When I asked Justice Scalia in an interview last year about his combative style during oral arguments, he defended himself by making comparisons with other justices. “I don’t think it’s true that I am the most talkative,” he said, adding that such distinction would go to Justice Breyer, who asks long hypothetical questions. Then Scalia became more animated and said, “You ever hear Ruth excoriate somebody who is arguing a … case? She can be really tough.”

I was reminded of that assessment this week as Justice Ginsburg forcefully questioned lawyers at the lectern and would not let up on a line of attack in several cases. She was, as usual, deep into the nooks and crannies of the disputes. At one point during arguments over a City of Chicago test for firefighters that hurt African American applicants, she told Deputy U.S. Solicitor General Neal Katyal, siding with challengers to the city, “I think you had a footnote in your reply brief that said if your position prevails here …” A few minutes later, when city lawyer Benna Ruth Solomon took the lectern, Ginsburg asked seven questions in a row, probing flaws in the city’s case.

The next day, Justice Ginsburg challenged Georgetown University law professor David Cole as he defended the Humanitarian Law Project’s desire to support nonviolent activities of the Kurdistan Workers’ Party. The PKK, as it is called, is a militant separatist group in Turkey that the U.S. Secretary of State has designated a “foreign terrorist organization.”

“There are a lot of groups on the (foreign terrorist organization) list,” Ginsburg noted. “I think the Al-Qaeda was one instance that was mentioned and, at least according to the briefs, you conceded that if you wanted to do just what you describe with respect to the Kurdish group or the Tamil group, the (U.S. government’s) ban (on any support of the organization) would be permissible.”

Cole responded, “We didn’t actually concede that, your honor.” Cole then tried to explain the difference between humanitarian support for Al-Qaeda or the Taliban, as opposed to the PKK. Before he could clarify, other justices raised questions.

Then Cole, seeing the white light at the lectern and knowing he had less than five minutes left, said to Chief Justice Roberts, “If I could reserve the rest of my time” for rebuttal.

But Ginsburg wasn’t going to let him sit down just yet: “Do you want to give an answer to the Taliban and the Al-Qaeda?”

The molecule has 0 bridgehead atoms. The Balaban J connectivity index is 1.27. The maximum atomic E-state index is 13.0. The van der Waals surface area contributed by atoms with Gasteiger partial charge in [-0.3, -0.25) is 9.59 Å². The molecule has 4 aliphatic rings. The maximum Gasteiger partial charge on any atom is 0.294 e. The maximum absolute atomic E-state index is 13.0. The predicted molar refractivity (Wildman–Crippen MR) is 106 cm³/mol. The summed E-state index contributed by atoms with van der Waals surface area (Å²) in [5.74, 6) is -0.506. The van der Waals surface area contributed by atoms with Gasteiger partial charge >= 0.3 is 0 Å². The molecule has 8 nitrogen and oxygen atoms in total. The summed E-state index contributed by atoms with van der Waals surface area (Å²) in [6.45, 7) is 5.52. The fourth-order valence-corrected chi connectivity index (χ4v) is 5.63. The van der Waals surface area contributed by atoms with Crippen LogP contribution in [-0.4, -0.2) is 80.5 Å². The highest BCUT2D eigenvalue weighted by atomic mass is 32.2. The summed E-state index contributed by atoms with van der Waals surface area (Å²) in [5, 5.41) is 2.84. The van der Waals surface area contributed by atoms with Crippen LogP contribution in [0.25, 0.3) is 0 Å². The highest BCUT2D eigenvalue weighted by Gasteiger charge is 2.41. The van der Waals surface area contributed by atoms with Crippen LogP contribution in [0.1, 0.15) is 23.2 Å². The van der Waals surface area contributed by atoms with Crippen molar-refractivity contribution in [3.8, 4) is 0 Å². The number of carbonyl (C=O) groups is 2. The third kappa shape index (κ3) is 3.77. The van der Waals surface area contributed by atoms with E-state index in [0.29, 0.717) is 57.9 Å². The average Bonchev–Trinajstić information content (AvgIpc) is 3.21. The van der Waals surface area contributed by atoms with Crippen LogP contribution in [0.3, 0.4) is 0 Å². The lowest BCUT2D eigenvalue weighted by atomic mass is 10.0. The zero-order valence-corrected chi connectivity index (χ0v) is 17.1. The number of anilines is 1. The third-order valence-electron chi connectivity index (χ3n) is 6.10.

“Oh, I’m sorry. I’m sorry, Justice Ginsburg,” Cole said. “The answer would be we are in a military conflict with the Al-Qaeda and the Taliban. … Therefore treason law might be applicable. … Number two, it is not clear that Al-Qaeda engages in any lawful activities … .”

When Solicitor General Elena Kagan stepped up to defend the disputed prohibition on not only financial support but training and advice to designated organizations, Ginsburg poked holes in her claim that the government was not targeting speech.

“How about what’s involved here?” Ginsburg asked. “I think they (Humanitarian Law Project members) said that they want to train them (the Kurds) how to … pursue their goals in a lawful, rather than a terrorist, way. And that is speech. It is not conduct. They want to engage in advocacy of peaceful means … .”

When other justices joined the fray with hypothetical questions about assistance for arguably lawful activities, including (as Justice Sotomayor suggested) teaching the harmonica, Scalia scoffed and asked Kagan:

“Why do these hypotheticals make any difference? Clearly the broad scope of this statute is constitutional, and whatever aspects of speech it may run afoul of are minimal. That being the case, of what relevance are these hypotheticals? It’s a lot of fun and it’s very interesting, but we can deal with all of that when the situations arise, can’t we?”

Kagan responded, “I do think that the answer to that is ‘yes,’ Justice Scalia.”

But then Ginsburg interjected, reminding her old friend Scalia that not all justices were as supportive of the government’s position: “The answer on the other side is, all we want to do is speak about lawful activity.”

When I once asked Ginsburg about Scalia, she said, “I love him. But sometimes I’d like to strangle him.”